Nestled under a busy freeway on Fifth Street is a quaint Victorian house holding one of Oakland’s best-kept secrets. The aptly named Oakland Secret serves as a queer community-building space, hosting underground events ranging from drag nights to puppet shows.  

On Oct. 8, it was the site of the play “The F*ggots & Their Friends Between Revolutions,” an adaptation of Larry Mitchell’s cult 1977 fantasy novel of the same title by co-directors Mylo Cardona and Maxi Himpe,  whose goal is to dispense queer wisdom as well as support the gay community.   

The “theater” in Oakland Secret is a long and narrow room, with a small stage on each side. Audience members sat in rows each facing each other across a long aisle connecting the stages.  

Oakland Secret, an underground group serving the gay community, hosts a variety of popular events in an accommodating Victorian. (Photo by Niko Frost)  

For “The F*ggots & Their Friends Between Revolutions,”” the room was transformed into a mystical land of queer whimsy.  

“It was this alcove-like cave of queer people and you really were transported into their world,” said Himpe, a tall, lanky Londoner who came to the Bay to further his passion for theater.  

 “I’d never done something like this before; I wanted to build a community before a performance,” said HImpe, who made his directorial debut with this show, which earned high praise and will be staged again at Oakland Theater Project on Dec. 15-18.  

The tight-knit crew on “F*gs & Friends,” as Himpe affectionately calls it, came from all walks of life.  

Casting was done without auditions. “I tried to bring in friends, people new to the scene… I wanted a wide range of talents and to push people’s comfort zones,” said Himpe. One actor was even found on a Tinder date, he said.  

The play takes place in the world of Ramrod, a dystopic, gray city of men ruled by a cruel, boring tyrant. The f*ggots and their friends live in their own secret world (Marshap,” named after queer revolutionary Marsha P. Johnson), cultivating community and engaging in raucous pleasure while stirring up revolution.  

It was important to Himpe that the community he was building felt like an analog to the mythical Marshap, a safe space for queer people of backgrounds to care for and support each other.  

Cardona, co-director and adaptor, echoed Himpe’s sentiments, calling “F*gs & Friends” a “a socialist guide to living in a capitalist society.”  

“We created a small little community that keeps growing, more people want to be a part of the f*gs,” Himpe and Cardon said, laughing.  

An acclaimed Oakland Secret presentation of “The F*ggots & Their Friends Between Revolutions” featured Ana Cecilia Alvarez, left, and Elizabeth Smith-Carpenter. (Photo courtesy Mylo Cardona and Maxi Himp)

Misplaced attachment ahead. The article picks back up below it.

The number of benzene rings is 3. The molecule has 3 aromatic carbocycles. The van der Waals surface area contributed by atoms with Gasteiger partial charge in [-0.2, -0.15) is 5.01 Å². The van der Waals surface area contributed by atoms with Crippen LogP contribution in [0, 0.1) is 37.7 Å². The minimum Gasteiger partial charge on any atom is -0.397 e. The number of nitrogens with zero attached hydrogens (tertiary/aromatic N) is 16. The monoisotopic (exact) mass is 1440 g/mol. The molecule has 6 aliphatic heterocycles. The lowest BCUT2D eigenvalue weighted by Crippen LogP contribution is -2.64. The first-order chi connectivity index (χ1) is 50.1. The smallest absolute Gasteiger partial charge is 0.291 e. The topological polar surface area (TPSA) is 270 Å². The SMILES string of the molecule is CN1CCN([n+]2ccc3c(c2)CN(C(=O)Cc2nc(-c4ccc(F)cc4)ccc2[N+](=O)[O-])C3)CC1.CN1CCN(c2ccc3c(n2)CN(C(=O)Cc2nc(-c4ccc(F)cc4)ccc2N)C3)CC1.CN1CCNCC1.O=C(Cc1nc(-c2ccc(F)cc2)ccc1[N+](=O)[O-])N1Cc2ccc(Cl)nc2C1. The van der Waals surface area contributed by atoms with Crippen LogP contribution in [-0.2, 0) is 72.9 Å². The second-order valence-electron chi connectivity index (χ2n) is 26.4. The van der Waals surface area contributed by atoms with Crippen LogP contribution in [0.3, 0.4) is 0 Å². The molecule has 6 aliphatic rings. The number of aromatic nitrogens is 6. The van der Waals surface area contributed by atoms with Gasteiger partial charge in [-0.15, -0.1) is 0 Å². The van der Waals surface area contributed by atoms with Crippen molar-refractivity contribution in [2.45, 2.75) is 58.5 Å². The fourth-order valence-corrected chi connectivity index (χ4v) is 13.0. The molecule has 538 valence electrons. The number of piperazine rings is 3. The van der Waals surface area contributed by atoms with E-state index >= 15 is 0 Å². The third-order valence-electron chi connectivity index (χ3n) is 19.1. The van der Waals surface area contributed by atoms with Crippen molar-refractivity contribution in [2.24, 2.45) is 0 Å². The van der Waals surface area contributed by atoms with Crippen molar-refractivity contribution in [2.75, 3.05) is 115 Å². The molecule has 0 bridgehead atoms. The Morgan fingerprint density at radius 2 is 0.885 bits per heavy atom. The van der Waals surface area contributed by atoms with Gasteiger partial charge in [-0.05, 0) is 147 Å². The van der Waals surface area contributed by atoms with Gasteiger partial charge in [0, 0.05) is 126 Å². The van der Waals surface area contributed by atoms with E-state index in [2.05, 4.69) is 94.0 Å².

Cardona, who has been part of Oakland Secret for nearly a year, and Himpe  are University of California, Berkeley students writing a thesis on making theater democratic and a tool for building popular power. “F*gs & Friends,” they said, was living proof of that ideal. 

“There are so many things about the f*ggots that I’ve already had to incorporate in my life,” they said in a phone interview. “We have a group chat that is the most beautiful thing that has (come from) this show.”  

Cardona described the community they helped create through the show as intimately supportive: “We are just always showing up for each other… (it) absolutely will last beyond the show.”  

Now, as the cast and crew work to adapt the intimate show for a larger space, it’s a big shift.  

Ana Cecilia Alvarez, who plays a main character called Loose Tomato, said of the upcoming version, “It’s definitely going to feel different.”  

Alvarez, 31, who hadn’t acted in theater for more than decade, jumped at the chance and challenge when Himpe offered her a part in his production: “It was very meaningful for me, I think also especially because I’ve been specifically craving queer community,” she said.  

Alvarez, Himpe and Cardona are fascinated when they consider how the show will change. 

“The DIY aspect of it felt really true in spirit to… the play itself and the book ultimately,” said Alvarez. “I’m curious how that’s going to translate to being in a real theater.”  

Yet the challenging task of bringing the magic of “F*gs & Friends” to a bigger stage hasn’t deterred its performers and creators.  

“All of us have so much more confidence in the show and our ability to put it on,” said Cardona. “We really from the skin of our teeth just threw a show together and it required so much heart and soul and passion and love.” 

“The F*ggots & Their Friends: Between Revolutions” runs at 7:30 p.m. Dec. 15-17 and 3 p.m. Dec. 18 at Oakland Theater Project at Flax Art & Design, 1501 Martin Luther King Jr. Way, Oakland. Tickets are $13.55 to $60.65; visit